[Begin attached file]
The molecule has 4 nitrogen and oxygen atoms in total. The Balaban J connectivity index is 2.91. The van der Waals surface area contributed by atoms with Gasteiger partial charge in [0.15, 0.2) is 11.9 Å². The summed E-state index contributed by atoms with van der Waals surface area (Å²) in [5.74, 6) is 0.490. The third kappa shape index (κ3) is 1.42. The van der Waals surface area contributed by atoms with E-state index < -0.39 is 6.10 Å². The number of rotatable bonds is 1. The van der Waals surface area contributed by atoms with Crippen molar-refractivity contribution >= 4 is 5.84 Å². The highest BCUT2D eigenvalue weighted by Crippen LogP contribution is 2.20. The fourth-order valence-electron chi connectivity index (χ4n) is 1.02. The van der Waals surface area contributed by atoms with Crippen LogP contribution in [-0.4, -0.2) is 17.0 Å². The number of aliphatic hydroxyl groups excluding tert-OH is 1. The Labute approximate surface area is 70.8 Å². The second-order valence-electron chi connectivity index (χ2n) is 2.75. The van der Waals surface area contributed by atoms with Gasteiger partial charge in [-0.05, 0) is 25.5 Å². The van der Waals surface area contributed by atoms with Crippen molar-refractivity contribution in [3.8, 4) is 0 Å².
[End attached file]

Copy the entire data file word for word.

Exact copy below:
The molecule has 4 nitrogen and oxygen atoms in total. The Balaban J connectivity index is 2.91. The van der Waals surface area contributed by atoms with Gasteiger partial charge in [0.15, 0.2) is 11.9 Å². The summed E-state index contributed by atoms with van der Waals surface area (Å²) in [5.74, 6) is 0.490. The third kappa shape index (κ3) is 1.42. The van der Waals surface area contributed by atoms with E-state index < -0.39 is 6.10 Å². The number of rotatable bonds is 1. The van der Waals surface area contributed by atoms with Crippen molar-refractivity contribution >= 4 is 5.84 Å². The highest BCUT2D eigenvalue weighted by Crippen LogP contribution is 2.20. The fourth-order valence-electron chi connectivity index (χ4n) is 1.02. The van der Waals surface area contributed by atoms with Crippen LogP contribution in [-0.4, -0.2) is 17.0 Å². The number of aliphatic hydroxyl groups excluding tert-OH is 1. The Labute approximate surface area is 70.8 Å². The second-order valence-electron chi connectivity index (χ2n) is 2.75. The van der Waals surface area contributed by atoms with Gasteiger partial charge in [-0.05, 0) is 25.5 Å². The van der Waals surface area contributed by atoms with Crippen molar-refractivity contribution in [3.8, 4) is 0 Å².